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7: Summary

  • Page ID
    • Wendell Potter and David Webb et al.
    • UC Davis
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    1. Electric interactions involve electric charge, measured in units of Coulombs.
    2. The electric field \(\mathbf{E}\) is a vector field. It contains all of the information required to determine the force on a charge \(q\) placed in the electric field, using \[\mathbf{F} = q \mathbf{E}\]. Units of the electric field are Newtons per Coulomb (N/C), or equivalently Volts per meter (V/m).
    3. By convention, electric fields point away from positive charges and toward negative charges. Field lines may only start or end on charges. If they do not end, they either loop around on themselves or extend toward infinity.

    4. The electric potential, \(V\), is a scalar field, having units of Volts. How quickly the electric potential changes along a distance \(r\) indicates the strength of the electric field in that direction. \[\mathbf{E} = \dfrac{\Delta V}{\Delta r}= \dfrac{\mathrm{d}V}{\mathrm{d}r}\]

    5. Both the electric field and the electric potential can be determined entirely from information about the source charges. The principle of superposition allows us to add the effects of multiple charges to find the total \(\mathbf{E}\) and \(V\).

    6. Electrical force is an interaction between two or more charges. For two point charges \(q_1\) and \(q_2\) this force can be calculated directly \[| \mathbf{F}_{q_1 \text{ on } q_2} | = | \mathbf{F}_{q_2 \text{ on } q_1} | = \dfrac{k q_1 q_2}{r^2}\] It can also be determined from the field created by the source charges (using \(\mathbf{F} = q \mathbf{E}\) like above), or determined by how the potential energy changes with distance \[| \mathbf{F} | = \dfrac{\Delta PE}{\Delta x}\]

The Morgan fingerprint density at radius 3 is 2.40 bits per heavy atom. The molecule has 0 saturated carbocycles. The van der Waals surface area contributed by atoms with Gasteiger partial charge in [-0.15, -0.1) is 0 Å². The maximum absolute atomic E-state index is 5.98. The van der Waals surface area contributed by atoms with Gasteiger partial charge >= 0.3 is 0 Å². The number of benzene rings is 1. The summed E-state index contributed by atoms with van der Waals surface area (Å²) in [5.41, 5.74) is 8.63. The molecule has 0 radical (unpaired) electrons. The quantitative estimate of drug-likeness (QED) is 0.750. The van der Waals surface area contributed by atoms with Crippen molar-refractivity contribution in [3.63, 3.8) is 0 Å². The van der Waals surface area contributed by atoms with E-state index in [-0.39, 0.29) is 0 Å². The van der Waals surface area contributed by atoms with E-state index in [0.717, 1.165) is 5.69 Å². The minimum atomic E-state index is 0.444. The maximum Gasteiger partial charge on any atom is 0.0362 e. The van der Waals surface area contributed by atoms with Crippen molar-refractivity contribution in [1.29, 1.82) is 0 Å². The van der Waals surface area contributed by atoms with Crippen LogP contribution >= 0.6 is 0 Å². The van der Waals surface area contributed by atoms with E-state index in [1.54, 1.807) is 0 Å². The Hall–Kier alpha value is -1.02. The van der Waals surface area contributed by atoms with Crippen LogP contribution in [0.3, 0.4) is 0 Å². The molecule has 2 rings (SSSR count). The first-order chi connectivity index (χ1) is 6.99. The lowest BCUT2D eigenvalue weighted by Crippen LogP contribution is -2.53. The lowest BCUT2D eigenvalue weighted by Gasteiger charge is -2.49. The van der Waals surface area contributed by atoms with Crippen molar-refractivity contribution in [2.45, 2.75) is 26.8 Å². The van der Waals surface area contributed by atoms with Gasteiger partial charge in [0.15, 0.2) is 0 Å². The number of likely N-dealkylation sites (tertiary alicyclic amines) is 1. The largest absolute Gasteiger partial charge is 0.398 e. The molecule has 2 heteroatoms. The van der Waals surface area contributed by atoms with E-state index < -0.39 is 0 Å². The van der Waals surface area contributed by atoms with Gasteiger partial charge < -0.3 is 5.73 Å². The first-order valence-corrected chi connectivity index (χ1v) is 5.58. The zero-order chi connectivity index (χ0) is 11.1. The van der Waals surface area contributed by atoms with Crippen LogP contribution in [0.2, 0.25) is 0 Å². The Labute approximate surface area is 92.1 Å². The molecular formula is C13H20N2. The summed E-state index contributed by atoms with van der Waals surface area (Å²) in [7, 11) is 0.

7. Concepts in this chapter have several common representations:

    • A vector map: This representation for the electric field shows individual field vectors at a grid of points.

    • A field line map: This representation for the electric field uses continuous lines. The actual field is tangent to the field lines at any point. The strength is determined by how close together the field lines are.

    • Equipotentials: This representation for the electric potential indicates regions (dotted lines usually) where the electric potential takes the same value. Where the potential changes quickly, the electric field is large.

    This page titled 7: Summary is shared under a not declared license and was authored, remixed, and/or curated by Wendell Potter and David Webb et al..

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